Interpretation: In subjects 60 years and over, free from cardiovascular disease and taking prescribed chronic nsNSAIDs, cardiovascular events were infrequent and similar on celecoxib and nsNSAIDs. There was no advantage of a strategy of switching prescribed nsNSAIDs to prescribed celecoxib. The present study excluded an increased risk of the primary endpoint of more than 2 events per 1000 patient-years associated with switching to prescribed celecoxib.
Original languageEnglish
Pages (from-to)1843-1850
Number of pages9
JournalEuropean Heart Journal
Volume38
Issue number23
Early online date4 Oct 2016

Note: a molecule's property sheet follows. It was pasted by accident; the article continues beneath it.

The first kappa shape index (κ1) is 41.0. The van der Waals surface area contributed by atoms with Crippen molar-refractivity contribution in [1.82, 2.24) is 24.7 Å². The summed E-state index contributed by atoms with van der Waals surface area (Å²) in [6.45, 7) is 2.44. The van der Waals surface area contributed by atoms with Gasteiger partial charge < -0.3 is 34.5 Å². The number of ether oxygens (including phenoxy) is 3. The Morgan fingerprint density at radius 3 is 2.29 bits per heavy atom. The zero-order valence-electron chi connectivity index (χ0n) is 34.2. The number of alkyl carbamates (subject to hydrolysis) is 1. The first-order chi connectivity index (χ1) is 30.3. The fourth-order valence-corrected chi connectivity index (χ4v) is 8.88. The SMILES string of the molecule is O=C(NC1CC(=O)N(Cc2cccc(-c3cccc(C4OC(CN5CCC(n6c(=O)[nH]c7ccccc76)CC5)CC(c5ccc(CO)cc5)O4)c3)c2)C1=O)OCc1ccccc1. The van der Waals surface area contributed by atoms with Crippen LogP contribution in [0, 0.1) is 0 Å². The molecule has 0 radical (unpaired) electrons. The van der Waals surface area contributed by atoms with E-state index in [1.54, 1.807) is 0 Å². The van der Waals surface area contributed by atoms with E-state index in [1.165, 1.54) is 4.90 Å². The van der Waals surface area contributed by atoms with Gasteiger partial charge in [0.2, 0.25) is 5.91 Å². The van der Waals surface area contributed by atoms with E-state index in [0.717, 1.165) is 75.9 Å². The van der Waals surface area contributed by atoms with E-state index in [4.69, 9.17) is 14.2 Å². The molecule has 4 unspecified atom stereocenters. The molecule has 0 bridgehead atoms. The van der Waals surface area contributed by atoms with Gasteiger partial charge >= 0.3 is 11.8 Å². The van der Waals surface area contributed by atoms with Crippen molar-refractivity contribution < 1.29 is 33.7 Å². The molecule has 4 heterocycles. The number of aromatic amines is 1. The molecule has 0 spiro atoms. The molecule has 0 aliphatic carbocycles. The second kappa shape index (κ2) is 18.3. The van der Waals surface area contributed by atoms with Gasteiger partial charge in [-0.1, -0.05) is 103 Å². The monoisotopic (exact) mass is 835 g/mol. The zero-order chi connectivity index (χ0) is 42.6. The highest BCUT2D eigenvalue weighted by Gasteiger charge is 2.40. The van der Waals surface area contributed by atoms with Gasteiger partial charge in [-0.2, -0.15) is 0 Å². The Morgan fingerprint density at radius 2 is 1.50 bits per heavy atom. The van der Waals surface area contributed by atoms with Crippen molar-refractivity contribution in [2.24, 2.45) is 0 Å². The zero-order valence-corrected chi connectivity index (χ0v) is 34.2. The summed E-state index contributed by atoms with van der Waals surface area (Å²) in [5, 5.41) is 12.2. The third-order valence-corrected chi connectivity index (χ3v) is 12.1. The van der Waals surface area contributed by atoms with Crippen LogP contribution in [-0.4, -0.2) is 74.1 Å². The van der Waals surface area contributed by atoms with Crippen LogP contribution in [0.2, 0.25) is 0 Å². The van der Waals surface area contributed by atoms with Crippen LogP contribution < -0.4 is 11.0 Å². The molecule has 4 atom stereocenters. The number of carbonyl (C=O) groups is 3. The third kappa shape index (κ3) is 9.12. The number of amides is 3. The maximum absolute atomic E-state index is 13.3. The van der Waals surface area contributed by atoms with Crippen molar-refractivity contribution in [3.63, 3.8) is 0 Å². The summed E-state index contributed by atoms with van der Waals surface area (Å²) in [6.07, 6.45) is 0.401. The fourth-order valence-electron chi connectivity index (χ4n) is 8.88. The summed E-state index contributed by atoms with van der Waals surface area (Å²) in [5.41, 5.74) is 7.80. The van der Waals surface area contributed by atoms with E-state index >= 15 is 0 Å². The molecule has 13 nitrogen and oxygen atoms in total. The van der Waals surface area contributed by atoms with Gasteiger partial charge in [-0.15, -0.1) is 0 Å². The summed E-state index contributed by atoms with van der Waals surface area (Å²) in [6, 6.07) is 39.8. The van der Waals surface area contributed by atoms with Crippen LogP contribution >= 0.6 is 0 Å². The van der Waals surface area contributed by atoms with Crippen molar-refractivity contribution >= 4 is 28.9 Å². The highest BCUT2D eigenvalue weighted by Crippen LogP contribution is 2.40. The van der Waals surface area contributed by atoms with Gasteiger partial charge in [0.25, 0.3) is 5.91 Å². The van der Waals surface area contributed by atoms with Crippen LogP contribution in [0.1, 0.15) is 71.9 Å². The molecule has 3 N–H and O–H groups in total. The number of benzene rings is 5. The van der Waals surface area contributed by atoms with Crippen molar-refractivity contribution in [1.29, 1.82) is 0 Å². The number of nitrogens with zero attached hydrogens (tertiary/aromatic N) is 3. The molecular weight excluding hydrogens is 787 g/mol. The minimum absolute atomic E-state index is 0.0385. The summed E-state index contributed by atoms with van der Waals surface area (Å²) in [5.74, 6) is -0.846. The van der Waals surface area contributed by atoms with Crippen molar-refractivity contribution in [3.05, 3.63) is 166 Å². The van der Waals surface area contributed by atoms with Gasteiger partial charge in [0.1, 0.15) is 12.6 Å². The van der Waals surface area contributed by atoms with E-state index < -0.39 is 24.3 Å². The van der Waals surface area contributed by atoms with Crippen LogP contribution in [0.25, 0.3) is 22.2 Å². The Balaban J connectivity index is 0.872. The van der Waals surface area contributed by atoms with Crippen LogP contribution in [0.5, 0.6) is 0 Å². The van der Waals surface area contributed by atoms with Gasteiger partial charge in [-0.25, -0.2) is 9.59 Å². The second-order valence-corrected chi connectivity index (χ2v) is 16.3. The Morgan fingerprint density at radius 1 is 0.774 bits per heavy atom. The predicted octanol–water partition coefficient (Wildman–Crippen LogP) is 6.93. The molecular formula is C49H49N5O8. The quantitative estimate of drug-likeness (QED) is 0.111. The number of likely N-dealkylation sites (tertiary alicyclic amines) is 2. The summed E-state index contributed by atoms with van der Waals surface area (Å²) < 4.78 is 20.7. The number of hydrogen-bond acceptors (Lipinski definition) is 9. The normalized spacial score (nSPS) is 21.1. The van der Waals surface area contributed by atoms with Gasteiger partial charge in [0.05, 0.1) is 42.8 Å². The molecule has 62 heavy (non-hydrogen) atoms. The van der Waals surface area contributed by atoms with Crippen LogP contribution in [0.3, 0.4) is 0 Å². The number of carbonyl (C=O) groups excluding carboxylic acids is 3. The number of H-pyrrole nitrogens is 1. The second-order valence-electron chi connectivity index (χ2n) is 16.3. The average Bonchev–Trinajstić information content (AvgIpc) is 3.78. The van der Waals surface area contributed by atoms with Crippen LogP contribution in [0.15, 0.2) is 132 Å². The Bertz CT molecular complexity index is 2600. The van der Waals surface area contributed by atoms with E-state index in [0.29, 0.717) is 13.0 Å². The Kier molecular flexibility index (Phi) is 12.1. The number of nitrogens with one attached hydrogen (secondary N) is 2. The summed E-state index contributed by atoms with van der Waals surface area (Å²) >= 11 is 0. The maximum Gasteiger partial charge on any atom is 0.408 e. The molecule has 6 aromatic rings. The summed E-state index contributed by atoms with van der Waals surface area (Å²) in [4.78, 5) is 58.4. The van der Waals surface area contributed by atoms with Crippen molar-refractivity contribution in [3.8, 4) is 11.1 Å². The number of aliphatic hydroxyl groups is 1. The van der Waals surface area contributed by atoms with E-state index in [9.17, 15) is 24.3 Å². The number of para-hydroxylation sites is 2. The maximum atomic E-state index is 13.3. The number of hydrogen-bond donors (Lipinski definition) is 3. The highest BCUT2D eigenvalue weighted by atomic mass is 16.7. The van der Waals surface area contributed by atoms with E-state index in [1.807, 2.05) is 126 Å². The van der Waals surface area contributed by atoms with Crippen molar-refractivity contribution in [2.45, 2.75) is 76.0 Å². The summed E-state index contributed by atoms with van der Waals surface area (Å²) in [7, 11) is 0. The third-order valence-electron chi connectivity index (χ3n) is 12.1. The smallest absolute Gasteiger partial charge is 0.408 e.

DOIs
Publication statusPublished - 14 Jun 2017

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Celecoxib
Anti-Inflammatory Agents
Pharmaceutical Preparations
Cardiovascular Diseases
Myocardial Infarction
Confidence Intervals

Keywords

  • NSAIDs
  • Celecoxib
  • Cardiovascular
  • Arthritis

Cite this

MacDonald, Thomas ; Hawkey, Christopher J. ; Ford, Ian ; McMurray, John J. V. ; Scheiman, James M. ; Hallas, Jesper ; Findlay, Evelyn ; Grobbee, Diederick E. ; Hobbs, FD Richard ; Ralston, Stuart H. ; Reid, David M. ; Walters, Matthew ; Webster, John ; Ruschitzka, Frank ; Ritchie, Lewis D. ; Perez-Gutthann, Susana ; Connolly, Eugene ; Greenlaw, Nicola ; Wilson, Adam ; Wei, Li ; Mackenzie, Isla. / Randomised trial of switching from prescribed non-selective non-steroidal anti-inflammatory drugs to prescribed celecoxib : The Standard care versus Celecoxib Outcome Trial (SCOT). In: European Heart Journal. 2017 ; Vol. 38, No. 23. pp. 1843-1850.